The Bruins’ playoff contingent, a party of 50-plus, will jet off to Toronto on Sunday for the start of what could be 71 days on the road chasing the Stanley Cup.
The charter flight’s underbelly will be full of bags carrying at least a couple of guitars (lead stummers: Brad Marchand and Jeremy Lauzon), bunches of books, untold decks of cards, PlayStations and laptops, and a Halloween’s motherlode of treats to satisfy the sweet-toothed cravings of a roster of more than 30 NHLers, ages 21-43.
“Yeah, Snickers,” said rookie forward Jack Studnicka, revealing the No. 1 item on his playoff camp survival kit. “I do love Snickers bars. It’s kind of my go-to snack.”
Because of the coronavirus pandemic, the NHL has been forced to bundle up its 24 playoff teams and station them in two Canadian sites — Edmonton and Toronto — for a postseason tournament like none in league history.
The Bruins, like their brethren on 23 other teams, in recent days had to pack for a journey that could end abruptly in elimination early next month or stretch all the way to Game 7 of the Cup Final on Oct. 4 in northern Alberta.
“You could have a foot and a half of snow there by then,” noted Marchand, proud son of Halifax, Nova Scotia, and a man well-versed in Canadian meteorology. “So, it’s kind of tough to plan what clothes to bring.”
The L’il Ball o’ Hate’s answer: the “everyman” suitcase full of extra sweat shirts and sweat pants.
“Stuff that will be good in the snow,” he mused. “We’re not allowed to go outside anyway, so you don’t really need a jacket.”
The 700-plus players split across the two cities essentially will be in quarantine-like bubbles, confined to secure campuses comprised mainly of their hotel and connected by transportation — in some cases foot power — to nearby practice rinks and the main arenas. In the hotels, players will have access to fitness centers as well as recreation lounges and meeting rooms dedicated to their teams.
Overall, they will operate under strict league and provincial orders not to stray beyond their hotels and campuses. The order of the day, what could be 2½ months for some, will be hockey, sleep, and find a way to keep busy.
“My son won’t allow me to bring his PlayStation,” kidded team president Cam Neely. “So I stocked up on some books.”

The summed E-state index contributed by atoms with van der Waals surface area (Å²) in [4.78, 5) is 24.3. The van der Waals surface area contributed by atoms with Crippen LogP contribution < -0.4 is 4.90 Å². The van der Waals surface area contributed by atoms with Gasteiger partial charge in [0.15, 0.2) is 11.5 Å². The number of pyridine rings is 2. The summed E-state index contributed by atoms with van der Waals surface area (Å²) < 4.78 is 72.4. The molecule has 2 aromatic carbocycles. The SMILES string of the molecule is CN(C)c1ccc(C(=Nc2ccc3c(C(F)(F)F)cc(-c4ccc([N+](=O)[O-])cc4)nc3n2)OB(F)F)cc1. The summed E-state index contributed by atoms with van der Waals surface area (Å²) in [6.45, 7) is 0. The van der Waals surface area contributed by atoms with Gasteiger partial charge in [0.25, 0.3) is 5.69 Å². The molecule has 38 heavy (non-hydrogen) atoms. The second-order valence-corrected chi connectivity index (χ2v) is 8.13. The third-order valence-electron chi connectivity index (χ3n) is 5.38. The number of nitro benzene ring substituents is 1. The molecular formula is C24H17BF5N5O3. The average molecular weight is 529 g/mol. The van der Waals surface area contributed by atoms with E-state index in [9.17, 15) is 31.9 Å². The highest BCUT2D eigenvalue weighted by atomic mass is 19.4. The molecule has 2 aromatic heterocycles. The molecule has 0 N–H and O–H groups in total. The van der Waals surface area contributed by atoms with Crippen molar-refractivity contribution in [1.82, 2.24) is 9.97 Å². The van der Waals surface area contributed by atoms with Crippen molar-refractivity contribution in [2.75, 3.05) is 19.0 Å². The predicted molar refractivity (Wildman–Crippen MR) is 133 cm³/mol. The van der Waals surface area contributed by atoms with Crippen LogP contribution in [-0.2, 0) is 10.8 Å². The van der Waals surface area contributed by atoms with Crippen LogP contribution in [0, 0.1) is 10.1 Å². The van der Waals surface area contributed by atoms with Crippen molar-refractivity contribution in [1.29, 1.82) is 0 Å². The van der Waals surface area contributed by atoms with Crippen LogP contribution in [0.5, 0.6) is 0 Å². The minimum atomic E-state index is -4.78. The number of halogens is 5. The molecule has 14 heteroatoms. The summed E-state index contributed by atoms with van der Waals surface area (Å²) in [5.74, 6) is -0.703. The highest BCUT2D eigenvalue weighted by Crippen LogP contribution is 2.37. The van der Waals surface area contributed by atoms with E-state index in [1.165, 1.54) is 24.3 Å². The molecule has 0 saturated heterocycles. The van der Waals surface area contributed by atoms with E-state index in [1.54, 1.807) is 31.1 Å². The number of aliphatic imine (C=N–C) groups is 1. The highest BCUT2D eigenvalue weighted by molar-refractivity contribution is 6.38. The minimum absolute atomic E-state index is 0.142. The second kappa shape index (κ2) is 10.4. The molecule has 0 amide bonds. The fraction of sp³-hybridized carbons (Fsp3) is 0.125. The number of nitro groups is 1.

By the eye of team captain Zdeno Chara, it’s not really about what goes into the bag in these kinds of circumstances. Succeeding in big journeys is more about a mind-set than a checklist of goods or the comforting salve of a deep Netflix binge.
Chara, the NHL’s oldest player at 43, arrived in North America from Slovakia nearly a quarter-century ago to begin his career journey to the unknown. Then only 19, he traveled to St. Louis for the 1996 NHL Draft with little more than the clothes he was wearing and the few items he shoveled into his one carry-on bag for the flight out of Bratislava.
“I took one suit, I think,” Big Z recalled the other day. “Otherwise, you know, shoes, sneakers, some stuff like that. Casual clothing. And that was it.”
What he initially planned to be a one-week, one-suitcase trip ended up being a two-year stay in Canada and the US, Chara explained, because it quickly became clear to him that his best chance of kick-starting his career was to tell NHL and junior team scouts that he was open to playing immediately in North America. In a matter of days, the Islanders selected him in the draft, and the Prince George (British Columbia) Cougars followed suit in Western Hockey League junior draft.
“I knew the risk/reward involved,” recalled Chara, “and the chance of going back and kind of repacking, and then coming back to North America, was almost slim to none.”
Slovakia at the time had a mandatory military requirement, said Chara, that would have forced him to report almost immediately to duty for at least 18 months had he chosen to go home. He was also concerned a return to Slovakia might trigger IIHF-mandated financial requirements — compensation possibly earmarked for his last team in Slovakia — that he feared the Islanders might opt not to pay.
“That was risky,‘' said Chara. “Because, who knows, the Islanders might have said, ‘No, we’re not going to pay for him … we don’t have the budget,’ or, ‘Well, you know what, he’s not worth it for us.’ Then I would be back home stuck in the army and who knows what happens, right?”